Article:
A revised version of Gov. Reynolds’ education bill takes shape in the Iowa House
A version of Gov. Kim Reynolds’ priority education bill is advancing to the floor of the Iowa House. The bill (HF 2499) was advanced Thursday by the House Appropriations Committee, but only after changes were made to several key provisions.
Reynolds’ signature proposal, which would provide state-funded scholarships to help some families pay for private school, was omitted from the bill. That does not necessarily mean the voucher-style program is doomed in the House. Speaker Pat Grassley, R-New Hartford, said Thursday that discussions around the idea are still happening.
The amended bill keeps a provision requiring school districts to test high school students on their knowledge of civics and government. However, passing the test would no longer be a graduation requirement as Reynolds first proposed.
The bill holds onto Reynolds’ proposals aimed at school transparency and recent book controversies, but there have been changes to those sections as well.
Republican lawmakers who worked on the revisions, with input from education groups and the governor’s office, said they wanted to reflect best practices already in place in most school districts.
Under the amended proposal, teachers would have to share in advance what materials they plan to use in class, but the district could meet that requirement by giving parents access to learning management software such as Canvas or Google Classroom.
Currently, 84 percent of school districts currently have that kind of classroom software in place, according to a fiscal analysis by the Legislative Services Agency, which cites a survey by the Iowa Association of School Boards.
Rep. Garrett Gobble, R-Ankeny, who teaches U.S. history in the Ankeny Community School District, told a House subcommittee that he agrees parents should know what teachers are using in class. But, he said, the original requirement to post all class materials before the start of the semester was unworkable.
“We need to be able to change and be dynamic and meet the needs of our kids throughout the day, and trying to be static with that twice a year would not have been possible,” Gobble said.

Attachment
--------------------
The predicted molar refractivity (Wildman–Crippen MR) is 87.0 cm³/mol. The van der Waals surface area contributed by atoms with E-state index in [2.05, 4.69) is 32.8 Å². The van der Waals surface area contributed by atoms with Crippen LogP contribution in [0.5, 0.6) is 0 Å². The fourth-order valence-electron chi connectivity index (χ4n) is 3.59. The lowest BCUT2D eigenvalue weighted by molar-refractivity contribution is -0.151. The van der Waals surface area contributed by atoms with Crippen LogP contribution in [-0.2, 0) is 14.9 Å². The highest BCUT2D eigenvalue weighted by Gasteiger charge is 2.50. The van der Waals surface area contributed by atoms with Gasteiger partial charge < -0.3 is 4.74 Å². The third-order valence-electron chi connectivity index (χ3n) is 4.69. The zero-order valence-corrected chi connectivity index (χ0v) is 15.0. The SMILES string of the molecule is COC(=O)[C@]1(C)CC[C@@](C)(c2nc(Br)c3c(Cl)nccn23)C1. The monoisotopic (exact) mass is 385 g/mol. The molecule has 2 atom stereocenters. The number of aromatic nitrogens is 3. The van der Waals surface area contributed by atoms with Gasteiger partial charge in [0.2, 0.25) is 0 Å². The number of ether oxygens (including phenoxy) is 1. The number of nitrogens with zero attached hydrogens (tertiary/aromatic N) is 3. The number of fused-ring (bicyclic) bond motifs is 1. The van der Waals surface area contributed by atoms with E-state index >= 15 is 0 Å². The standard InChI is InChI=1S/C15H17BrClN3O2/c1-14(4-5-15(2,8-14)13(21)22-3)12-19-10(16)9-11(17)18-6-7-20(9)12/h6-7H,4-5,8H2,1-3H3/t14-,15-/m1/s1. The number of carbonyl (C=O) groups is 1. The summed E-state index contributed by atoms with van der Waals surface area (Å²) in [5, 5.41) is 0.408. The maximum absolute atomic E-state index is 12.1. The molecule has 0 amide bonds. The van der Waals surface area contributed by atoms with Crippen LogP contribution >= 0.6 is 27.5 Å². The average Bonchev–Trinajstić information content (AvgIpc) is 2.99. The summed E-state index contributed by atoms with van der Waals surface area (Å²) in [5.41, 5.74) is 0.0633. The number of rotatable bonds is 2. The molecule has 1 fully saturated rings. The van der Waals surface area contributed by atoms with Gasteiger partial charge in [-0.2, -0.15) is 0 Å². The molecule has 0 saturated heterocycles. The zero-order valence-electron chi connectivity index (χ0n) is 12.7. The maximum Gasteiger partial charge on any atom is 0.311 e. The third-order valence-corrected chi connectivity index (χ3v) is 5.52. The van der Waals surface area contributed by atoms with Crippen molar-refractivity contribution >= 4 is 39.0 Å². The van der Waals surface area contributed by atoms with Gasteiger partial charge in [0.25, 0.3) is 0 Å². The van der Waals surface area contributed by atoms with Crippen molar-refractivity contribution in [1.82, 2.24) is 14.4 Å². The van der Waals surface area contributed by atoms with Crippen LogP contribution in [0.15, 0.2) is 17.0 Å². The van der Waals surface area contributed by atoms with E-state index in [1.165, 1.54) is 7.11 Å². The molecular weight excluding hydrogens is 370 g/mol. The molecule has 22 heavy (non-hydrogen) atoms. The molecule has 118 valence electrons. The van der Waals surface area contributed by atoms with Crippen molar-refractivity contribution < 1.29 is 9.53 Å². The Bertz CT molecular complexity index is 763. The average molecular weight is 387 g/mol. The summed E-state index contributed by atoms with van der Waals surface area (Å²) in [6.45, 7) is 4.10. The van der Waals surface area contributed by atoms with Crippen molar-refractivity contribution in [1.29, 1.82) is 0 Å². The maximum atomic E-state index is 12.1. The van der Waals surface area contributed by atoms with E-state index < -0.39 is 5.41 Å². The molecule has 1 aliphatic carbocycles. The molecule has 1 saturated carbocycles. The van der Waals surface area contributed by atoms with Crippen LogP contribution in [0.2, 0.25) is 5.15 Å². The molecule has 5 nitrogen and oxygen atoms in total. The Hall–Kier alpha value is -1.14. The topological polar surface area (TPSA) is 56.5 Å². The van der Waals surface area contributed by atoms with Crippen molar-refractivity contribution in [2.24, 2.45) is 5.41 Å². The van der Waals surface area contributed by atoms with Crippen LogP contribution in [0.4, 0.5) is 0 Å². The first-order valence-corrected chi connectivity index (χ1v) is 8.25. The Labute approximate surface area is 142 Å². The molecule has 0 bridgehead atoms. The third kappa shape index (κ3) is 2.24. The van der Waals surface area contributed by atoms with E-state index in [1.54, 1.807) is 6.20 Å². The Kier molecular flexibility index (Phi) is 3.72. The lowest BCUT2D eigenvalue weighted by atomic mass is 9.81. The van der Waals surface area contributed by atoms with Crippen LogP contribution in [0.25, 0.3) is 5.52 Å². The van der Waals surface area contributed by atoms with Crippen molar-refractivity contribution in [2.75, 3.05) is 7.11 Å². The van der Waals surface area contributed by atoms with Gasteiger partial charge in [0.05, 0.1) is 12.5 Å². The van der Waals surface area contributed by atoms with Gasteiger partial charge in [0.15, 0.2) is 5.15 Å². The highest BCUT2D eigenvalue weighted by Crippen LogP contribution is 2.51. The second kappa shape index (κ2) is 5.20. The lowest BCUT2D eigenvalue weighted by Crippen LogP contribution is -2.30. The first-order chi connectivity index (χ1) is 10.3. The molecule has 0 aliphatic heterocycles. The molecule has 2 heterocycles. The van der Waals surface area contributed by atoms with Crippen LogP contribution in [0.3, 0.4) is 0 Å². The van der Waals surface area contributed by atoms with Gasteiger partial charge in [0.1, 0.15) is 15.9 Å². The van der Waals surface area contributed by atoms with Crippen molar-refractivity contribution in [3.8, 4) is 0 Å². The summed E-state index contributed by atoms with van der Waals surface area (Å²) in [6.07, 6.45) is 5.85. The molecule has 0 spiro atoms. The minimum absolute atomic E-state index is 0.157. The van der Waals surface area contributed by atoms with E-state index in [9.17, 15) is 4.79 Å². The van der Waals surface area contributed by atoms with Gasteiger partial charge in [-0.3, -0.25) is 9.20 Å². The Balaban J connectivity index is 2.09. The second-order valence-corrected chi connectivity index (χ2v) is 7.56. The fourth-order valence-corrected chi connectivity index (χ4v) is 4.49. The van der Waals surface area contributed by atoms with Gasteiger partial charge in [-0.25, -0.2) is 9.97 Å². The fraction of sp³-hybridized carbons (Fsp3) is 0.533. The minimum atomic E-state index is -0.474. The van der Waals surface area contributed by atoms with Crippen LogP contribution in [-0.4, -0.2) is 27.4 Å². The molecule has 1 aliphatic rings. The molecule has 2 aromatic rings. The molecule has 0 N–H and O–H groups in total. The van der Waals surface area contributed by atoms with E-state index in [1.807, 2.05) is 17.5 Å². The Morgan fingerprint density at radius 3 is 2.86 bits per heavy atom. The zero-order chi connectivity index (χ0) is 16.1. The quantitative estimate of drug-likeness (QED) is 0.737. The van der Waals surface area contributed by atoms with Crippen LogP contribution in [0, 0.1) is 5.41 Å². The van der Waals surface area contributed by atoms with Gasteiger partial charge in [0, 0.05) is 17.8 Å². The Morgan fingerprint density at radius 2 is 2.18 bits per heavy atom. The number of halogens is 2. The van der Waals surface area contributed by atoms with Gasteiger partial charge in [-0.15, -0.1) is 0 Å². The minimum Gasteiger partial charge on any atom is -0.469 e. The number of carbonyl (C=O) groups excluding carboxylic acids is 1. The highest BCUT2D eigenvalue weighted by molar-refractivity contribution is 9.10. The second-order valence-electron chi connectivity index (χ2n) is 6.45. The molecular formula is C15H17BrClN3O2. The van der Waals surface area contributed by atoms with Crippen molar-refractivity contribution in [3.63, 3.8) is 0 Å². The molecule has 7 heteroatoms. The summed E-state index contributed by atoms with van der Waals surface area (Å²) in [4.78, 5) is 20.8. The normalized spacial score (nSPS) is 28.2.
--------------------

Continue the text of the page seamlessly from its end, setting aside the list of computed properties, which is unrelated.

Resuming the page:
The updated bill gives teachers time to update class information if lesson plans change, Gobble said, so that they are not locked into materials chosen before the start of the semester.
Melissa Peterson of the Iowa State Education Association told the subcommittee that the changes better reflect what happens in the classroom. She said teachers support transparency but also have a job to do.
“Encouraging parental engagement, involvement, is absolutely a good thing but we do want to ensure we are not being unnecessarily burdensome to our practitioners, distracting them from the important work of working with their students on a daily basis,” Peterson said.
The bill requires school districts to publish online a list of all the books in their libraries. The same survey cited in the fiscal analysis found that 55 percent of schools have online catalogs that can be accessed by the public. Under the amended proposal, schools would have until July 2025 to put a similar system in place.
The amended version advanced this week also allows a parent to request for their student to not be allowed to check out certain books from the library. Gobble said it gives parents who object to a particular book an option other than asking that the book be removed entirely from the school.
“If you as a parent are concerned about your student checking out a certain material, you can make that concern known to the district and then you have the say in your child's education without going through the process of forcing a decision to be made for the entire school,” he said.
It is not clear how the latest version of the bill would fare in the Iowa Senate, where Gov. Reynolds’ plan for state-funded scholarships found favor in the past. The bill’s floor manager, Rep. Phil Thompson, R-Jefferson, said his discussions have been with the governor’s office and that the Senate is going through its own process.